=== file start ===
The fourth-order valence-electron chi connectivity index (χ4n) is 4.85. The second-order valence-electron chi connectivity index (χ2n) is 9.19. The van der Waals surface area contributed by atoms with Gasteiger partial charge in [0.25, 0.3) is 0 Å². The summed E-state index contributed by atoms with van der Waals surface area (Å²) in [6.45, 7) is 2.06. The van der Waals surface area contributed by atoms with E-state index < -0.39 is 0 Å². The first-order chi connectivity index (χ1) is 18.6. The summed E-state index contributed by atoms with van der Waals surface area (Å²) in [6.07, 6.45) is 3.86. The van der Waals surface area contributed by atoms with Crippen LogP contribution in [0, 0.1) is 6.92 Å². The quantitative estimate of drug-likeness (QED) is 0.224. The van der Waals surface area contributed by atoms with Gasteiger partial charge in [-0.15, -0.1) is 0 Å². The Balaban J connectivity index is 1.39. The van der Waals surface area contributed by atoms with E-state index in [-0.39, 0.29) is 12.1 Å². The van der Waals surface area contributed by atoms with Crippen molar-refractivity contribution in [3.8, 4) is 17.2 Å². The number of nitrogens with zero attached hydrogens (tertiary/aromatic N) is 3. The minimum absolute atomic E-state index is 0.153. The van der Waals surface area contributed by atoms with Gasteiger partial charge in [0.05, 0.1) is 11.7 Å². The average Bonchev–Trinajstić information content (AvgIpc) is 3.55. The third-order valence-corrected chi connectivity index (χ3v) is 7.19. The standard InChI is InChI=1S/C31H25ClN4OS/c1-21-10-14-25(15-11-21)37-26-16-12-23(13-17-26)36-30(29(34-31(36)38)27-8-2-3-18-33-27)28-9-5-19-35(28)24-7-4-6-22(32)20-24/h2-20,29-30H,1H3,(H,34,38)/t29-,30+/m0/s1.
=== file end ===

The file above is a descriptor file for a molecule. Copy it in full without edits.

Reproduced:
The fourth-order valence-electron chi connectivity index (χ4n) is 4.85. The second-order valence-electron chi connectivity index (χ2n) is 9.19. The van der Waals surface area contributed by atoms with Gasteiger partial charge in [0.25, 0.3) is 0 Å². The summed E-state index contributed by atoms with van der Waals surface area (Å²) in [6.45, 7) is 2.06. The van der Waals surface area contributed by atoms with E-state index < -0.39 is 0 Å². The first-order chi connectivity index (χ1) is 18.6. The summed E-state index contributed by atoms with van der Waals surface area (Å²) in [6.07, 6.45) is 3.86. The van der Waals surface area contributed by atoms with Crippen LogP contribution in [0, 0.1) is 6.92 Å². The quantitative estimate of drug-likeness (QED) is 0.224. The van der Waals surface area contributed by atoms with Gasteiger partial charge in [-0.15, -0.1) is 0 Å². The Balaban J connectivity index is 1.39. The van der Waals surface area contributed by atoms with E-state index in [-0.39, 0.29) is 12.1 Å². The van der Waals surface area contributed by atoms with Crippen molar-refractivity contribution in [3.8, 4) is 17.2 Å². The number of nitrogens with zero attached hydrogens (tertiary/aromatic N) is 3. The minimum absolute atomic E-state index is 0.153. The van der Waals surface area contributed by atoms with Gasteiger partial charge in [0.05, 0.1) is 11.7 Å². The average Bonchev–Trinajstić information content (AvgIpc) is 3.55. The third-order valence-corrected chi connectivity index (χ3v) is 7.19. The standard InChI is InChI=1S/C31H25ClN4OS/c1-21-10-14-25(15-11-21)37-26-16-12-23(13-17-26)36-30(29(34-31(36)38)27-8-2-3-18-33-27)28-9-5-19-35(28)24-7-4-6-22(32)20-24/h2-20,29-30H,1H3,(H,34,38)/t29-,30+/m0/s1.